Hold An Autonomous Nuclear Deterrence Capability!
～Times when the U.S. cannot guard Japan are coming～
(1953 – ), international political and financial analyst, is a graduate of the Faculty of Economics, the University of Tokyo, Japan. After studying the history of politics and international relations at Cornell University, he started working for a business consulting company in Washington, USA.
Japan Will Surrender to China’s Nuclear War Potential, Shogakukan Inc., February 2011
Legalize the Autonomous National Defense System Immediately! (written jointly with Kimindo Kusaka), Rihakusha, April 2011
“Will the U.S. really guard Japan after this?”
We interviewed Mr. Kan Ito, international political analyst, about what Japan’s autonomous national defense should be, continued from the article in last month’s issue of The Liberty, “The U.S. 2012 Presidential Election Campaign Has Started”.
Countries being put in an unfavorable position under the “balance of power” will be wiped out.
I usually use the phrase, “holding an autonomous nuclear deterrence capability” rather than “arming with nuclear weapons”, aiming at distinguishing in meaning between the capability under the pressure of necessity and the capability to seize a preemptive nuclear attack, or to exchange shots each other. Japan’s neighboring countries, such as North Korea, Russia and China all hold nuclear weapons. In South Korea, sixty to eighty percent of the people favor holding them according to the results of opinion polls. Most of them said that, even in case of the birth of a united Korea, South Korea should never abandon the North’s nuclear weapons. Thus, nearly all Japan’s neighbors are nuclear powers which begs the question, “Can we survive without nuclear weapons, or shall we arm with them?”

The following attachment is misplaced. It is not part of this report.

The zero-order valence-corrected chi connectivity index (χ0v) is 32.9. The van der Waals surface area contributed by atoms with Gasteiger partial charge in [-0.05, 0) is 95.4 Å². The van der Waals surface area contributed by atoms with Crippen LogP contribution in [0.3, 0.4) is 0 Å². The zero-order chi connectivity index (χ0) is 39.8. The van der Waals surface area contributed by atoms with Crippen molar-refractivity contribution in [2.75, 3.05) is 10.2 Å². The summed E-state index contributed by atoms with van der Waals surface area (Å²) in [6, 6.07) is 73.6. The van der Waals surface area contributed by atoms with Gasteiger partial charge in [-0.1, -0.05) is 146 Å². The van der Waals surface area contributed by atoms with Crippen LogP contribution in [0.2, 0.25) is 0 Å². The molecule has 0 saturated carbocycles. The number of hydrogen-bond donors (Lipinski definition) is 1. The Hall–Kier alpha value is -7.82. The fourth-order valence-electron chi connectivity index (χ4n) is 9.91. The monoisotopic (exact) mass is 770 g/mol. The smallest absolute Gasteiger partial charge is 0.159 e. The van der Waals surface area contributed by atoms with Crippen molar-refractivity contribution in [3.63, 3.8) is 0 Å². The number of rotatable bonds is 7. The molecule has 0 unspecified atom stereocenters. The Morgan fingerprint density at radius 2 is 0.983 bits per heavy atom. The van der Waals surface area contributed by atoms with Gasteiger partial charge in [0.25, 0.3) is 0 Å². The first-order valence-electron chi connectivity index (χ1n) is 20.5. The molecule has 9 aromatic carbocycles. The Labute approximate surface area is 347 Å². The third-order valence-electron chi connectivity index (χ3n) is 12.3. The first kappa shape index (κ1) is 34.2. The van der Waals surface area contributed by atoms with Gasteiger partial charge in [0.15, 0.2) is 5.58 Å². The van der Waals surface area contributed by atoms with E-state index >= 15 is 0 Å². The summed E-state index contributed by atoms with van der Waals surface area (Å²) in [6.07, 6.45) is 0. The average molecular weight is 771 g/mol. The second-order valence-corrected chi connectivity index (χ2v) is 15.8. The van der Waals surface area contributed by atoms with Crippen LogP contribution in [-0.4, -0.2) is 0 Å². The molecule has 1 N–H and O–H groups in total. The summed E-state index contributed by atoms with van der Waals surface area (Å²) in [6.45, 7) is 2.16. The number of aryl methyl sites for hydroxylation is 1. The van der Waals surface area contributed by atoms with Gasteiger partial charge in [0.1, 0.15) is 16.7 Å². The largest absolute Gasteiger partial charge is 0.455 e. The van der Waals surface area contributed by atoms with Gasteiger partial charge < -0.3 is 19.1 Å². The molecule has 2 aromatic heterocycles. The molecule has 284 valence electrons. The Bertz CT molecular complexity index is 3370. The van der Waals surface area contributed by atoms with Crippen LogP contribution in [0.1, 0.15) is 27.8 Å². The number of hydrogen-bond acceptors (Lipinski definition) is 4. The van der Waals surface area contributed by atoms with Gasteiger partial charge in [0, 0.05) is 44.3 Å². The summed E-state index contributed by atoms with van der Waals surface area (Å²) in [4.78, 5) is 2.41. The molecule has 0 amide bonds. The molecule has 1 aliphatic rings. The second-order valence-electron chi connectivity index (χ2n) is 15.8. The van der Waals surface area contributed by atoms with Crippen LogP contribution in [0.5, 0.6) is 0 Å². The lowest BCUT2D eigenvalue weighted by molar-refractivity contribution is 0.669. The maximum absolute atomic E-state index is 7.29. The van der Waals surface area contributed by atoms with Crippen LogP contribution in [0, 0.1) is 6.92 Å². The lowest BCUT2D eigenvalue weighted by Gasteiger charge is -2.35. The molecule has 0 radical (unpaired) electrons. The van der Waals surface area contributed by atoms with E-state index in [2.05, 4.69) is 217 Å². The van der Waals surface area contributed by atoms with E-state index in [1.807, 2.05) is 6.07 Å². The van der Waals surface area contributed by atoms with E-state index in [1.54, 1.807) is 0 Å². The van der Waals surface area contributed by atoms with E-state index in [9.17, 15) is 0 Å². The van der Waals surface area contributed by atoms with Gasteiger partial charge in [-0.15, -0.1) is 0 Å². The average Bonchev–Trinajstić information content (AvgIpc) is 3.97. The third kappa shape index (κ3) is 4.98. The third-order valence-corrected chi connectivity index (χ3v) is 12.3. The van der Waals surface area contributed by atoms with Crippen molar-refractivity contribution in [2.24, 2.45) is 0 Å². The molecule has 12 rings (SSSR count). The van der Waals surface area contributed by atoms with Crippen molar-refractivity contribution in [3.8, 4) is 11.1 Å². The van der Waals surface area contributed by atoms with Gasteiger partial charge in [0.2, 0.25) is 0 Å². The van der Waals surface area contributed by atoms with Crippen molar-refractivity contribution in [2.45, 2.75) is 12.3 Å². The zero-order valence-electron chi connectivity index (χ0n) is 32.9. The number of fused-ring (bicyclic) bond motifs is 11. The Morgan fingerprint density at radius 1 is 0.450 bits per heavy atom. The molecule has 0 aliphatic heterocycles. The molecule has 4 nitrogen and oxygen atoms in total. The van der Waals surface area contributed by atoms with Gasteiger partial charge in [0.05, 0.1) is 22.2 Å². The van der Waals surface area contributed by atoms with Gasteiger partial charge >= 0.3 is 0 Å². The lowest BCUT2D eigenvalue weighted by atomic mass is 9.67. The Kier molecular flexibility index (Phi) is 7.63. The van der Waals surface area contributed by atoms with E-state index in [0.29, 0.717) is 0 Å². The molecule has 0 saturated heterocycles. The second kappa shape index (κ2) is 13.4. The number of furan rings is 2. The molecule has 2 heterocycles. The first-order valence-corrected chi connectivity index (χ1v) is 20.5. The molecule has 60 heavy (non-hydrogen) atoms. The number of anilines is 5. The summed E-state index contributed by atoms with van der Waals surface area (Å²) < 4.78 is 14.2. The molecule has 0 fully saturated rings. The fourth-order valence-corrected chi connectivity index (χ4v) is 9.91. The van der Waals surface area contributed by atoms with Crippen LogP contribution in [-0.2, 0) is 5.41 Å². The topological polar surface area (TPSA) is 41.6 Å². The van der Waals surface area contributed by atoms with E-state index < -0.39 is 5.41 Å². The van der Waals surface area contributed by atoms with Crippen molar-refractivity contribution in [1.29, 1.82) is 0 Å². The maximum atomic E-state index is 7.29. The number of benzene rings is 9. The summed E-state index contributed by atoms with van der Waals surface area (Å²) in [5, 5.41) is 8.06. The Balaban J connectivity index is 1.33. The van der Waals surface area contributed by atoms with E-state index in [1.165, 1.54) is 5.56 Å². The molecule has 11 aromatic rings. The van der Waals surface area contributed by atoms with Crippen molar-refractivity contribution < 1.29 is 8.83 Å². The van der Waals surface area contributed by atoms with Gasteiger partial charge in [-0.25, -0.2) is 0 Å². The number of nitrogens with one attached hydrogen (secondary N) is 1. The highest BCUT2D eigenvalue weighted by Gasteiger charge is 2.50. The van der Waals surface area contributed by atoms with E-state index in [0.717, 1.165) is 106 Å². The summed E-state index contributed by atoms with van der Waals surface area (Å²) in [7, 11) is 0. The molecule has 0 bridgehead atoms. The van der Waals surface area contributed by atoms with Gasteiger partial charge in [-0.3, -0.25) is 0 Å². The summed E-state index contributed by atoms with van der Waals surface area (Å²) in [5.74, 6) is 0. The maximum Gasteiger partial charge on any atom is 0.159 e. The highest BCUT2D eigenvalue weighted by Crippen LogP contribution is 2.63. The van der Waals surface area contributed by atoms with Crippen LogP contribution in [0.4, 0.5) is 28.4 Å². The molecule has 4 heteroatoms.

International politics in the past 500 years has mostly worked under the logic behind the balance of power. Countries being put in an unfavorable position, especially under the balance of the military strength, lost the right of independence and autonomy. Such countries became dependencies of a greater power or when the situation worsened, they were wiped out, or annexed by the greater power. These all happened rapidly. Some typical examples are Poland, the XinJiang-Uygur Autonomous Region and the Tibet Autonomous Region. That is the lesson learned from international politics in the past 500 years.